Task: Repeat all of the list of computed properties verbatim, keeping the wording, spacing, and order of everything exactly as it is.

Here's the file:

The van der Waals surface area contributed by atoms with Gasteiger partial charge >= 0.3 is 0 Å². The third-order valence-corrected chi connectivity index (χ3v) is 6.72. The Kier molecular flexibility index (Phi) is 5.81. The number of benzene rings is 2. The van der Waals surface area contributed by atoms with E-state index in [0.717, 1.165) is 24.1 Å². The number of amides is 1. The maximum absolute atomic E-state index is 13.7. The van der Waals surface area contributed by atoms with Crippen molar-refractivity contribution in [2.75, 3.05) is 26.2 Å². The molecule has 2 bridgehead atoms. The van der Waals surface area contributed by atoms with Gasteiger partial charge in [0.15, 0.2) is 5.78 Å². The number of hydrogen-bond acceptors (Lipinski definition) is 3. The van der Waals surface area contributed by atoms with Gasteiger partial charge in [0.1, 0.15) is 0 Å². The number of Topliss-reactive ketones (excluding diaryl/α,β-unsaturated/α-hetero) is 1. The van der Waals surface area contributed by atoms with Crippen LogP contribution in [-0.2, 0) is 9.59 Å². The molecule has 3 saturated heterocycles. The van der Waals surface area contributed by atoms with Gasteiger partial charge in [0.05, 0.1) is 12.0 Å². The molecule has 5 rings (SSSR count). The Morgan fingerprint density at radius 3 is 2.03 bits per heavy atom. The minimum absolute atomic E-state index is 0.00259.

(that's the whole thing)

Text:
The van der Waals surface area contributed by atoms with Gasteiger partial charge >= 0.3 is 0 Å². The third-order valence-corrected chi connectivity index (χ3v) is 6.72. The Kier molecular flexibility index (Phi) is 5.81. The number of benzene rings is 2. The van der Waals surface area contributed by atoms with E-state index in [0.717, 1.165) is 24.1 Å². The number of amides is 1. The maximum absolute atomic E-state index is 13.7. The van der Waals surface area contributed by atoms with Crippen molar-refractivity contribution in [2.75, 3.05) is 26.2 Å². The molecule has 2 bridgehead atoms. The van der Waals surface area contributed by atoms with Gasteiger partial charge in [0.15, 0.2) is 5.78 Å². The number of hydrogen-bond acceptors (Lipinski definition) is 3. The van der Waals surface area contributed by atoms with Gasteiger partial charge in [0.1, 0.15) is 0 Å². The number of Topliss-reactive ketones (excluding diaryl/α,β-unsaturated/α-hetero) is 1. The van der Waals surface area contributed by atoms with Crippen LogP contribution in [-0.2, 0) is 9.59 Å². The molecule has 3 saturated heterocycles. The van der Waals surface area contributed by atoms with Gasteiger partial charge in [0.05, 0.1) is 12.0 Å². The molecule has 5 rings (SSSR count). The Morgan fingerprint density at radius 3 is 2.03 bits per heavy atom. The minimum absolute atomic E-state index is 0.00259.